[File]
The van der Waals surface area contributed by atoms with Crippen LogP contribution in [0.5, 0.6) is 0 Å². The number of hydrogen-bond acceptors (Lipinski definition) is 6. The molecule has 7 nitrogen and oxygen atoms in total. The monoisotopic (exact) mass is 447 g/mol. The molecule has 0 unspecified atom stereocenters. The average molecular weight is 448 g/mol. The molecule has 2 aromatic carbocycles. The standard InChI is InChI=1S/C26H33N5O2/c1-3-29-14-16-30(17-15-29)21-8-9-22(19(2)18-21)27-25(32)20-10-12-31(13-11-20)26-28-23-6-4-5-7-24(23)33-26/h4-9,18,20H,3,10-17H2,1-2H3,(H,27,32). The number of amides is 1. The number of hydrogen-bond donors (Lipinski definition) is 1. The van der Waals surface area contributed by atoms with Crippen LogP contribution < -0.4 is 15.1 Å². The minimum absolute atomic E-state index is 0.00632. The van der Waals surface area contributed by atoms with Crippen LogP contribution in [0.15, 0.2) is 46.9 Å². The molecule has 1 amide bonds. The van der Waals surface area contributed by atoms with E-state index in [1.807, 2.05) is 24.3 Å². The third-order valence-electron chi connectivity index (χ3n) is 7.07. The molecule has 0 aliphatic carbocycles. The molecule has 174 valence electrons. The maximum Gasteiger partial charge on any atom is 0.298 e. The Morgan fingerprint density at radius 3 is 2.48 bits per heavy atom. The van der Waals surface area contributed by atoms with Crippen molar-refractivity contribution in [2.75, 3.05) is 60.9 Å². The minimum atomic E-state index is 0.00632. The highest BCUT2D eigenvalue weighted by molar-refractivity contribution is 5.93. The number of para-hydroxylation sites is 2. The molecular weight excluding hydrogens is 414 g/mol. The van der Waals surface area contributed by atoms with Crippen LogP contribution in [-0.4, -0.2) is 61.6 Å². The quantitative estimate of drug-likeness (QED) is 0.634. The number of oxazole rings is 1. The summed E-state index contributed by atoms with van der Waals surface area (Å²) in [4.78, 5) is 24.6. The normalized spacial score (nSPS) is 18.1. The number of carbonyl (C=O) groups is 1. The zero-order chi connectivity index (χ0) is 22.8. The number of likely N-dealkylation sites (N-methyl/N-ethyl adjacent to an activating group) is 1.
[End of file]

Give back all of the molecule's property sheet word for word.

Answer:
The van der Waals surface area contributed by atoms with Crippen LogP contribution in [0.5, 0.6) is 0 Å². The number of hydrogen-bond acceptors (Lipinski definition) is 6. The molecule has 7 nitrogen and oxygen atoms in total. The monoisotopic (exact) mass is 447 g/mol. The molecule has 0 unspecified atom stereocenters. The average molecular weight is 448 g/mol. The molecule has 2 aromatic carbocycles. The standard InChI is InChI=1S/C26H33N5O2/c1-3-29-14-16-30(17-15-29)21-8-9-22(19(2)18-21)27-25(32)20-10-12-31(13-11-20)26-28-23-6-4-5-7-24(23)33-26/h4-9,18,20H,3,10-17H2,1-2H3,(H,27,32). The number of amides is 1. The number of hydrogen-bond donors (Lipinski definition) is 1. The van der Waals surface area contributed by atoms with Crippen LogP contribution < -0.4 is 15.1 Å². The minimum absolute atomic E-state index is 0.00632. The van der Waals surface area contributed by atoms with Crippen LogP contribution in [0.15, 0.2) is 46.9 Å². The molecule has 1 amide bonds. The van der Waals surface area contributed by atoms with E-state index in [1.807, 2.05) is 24.3 Å². The third-order valence-electron chi connectivity index (χ3n) is 7.07. The molecule has 0 aliphatic carbocycles. The molecule has 174 valence electrons. The maximum Gasteiger partial charge on any atom is 0.298 e. The Morgan fingerprint density at radius 3 is 2.48 bits per heavy atom. The van der Waals surface area contributed by atoms with Crippen molar-refractivity contribution in [2.75, 3.05) is 60.9 Å². The minimum atomic E-state index is 0.00632. The highest BCUT2D eigenvalue weighted by molar-refractivity contribution is 5.93. The number of para-hydroxylation sites is 2. The molecular weight excluding hydrogens is 414 g/mol. The van der Waals surface area contributed by atoms with Crippen LogP contribution in [-0.4, -0.2) is 61.6 Å². The quantitative estimate of drug-likeness (QED) is 0.634. The number of oxazole rings is 1. The summed E-state index contributed by atoms with van der Waals surface area (Å²) in [4.78, 5) is 24.6. The normalized spacial score (nSPS) is 18.1. The number of carbonyl (C=O) groups is 1. The zero-order chi connectivity index (χ0) is 22.8. The number of likely N-dealkylation sites (N-methyl/N-ethyl adjacent to an activating group) is 1.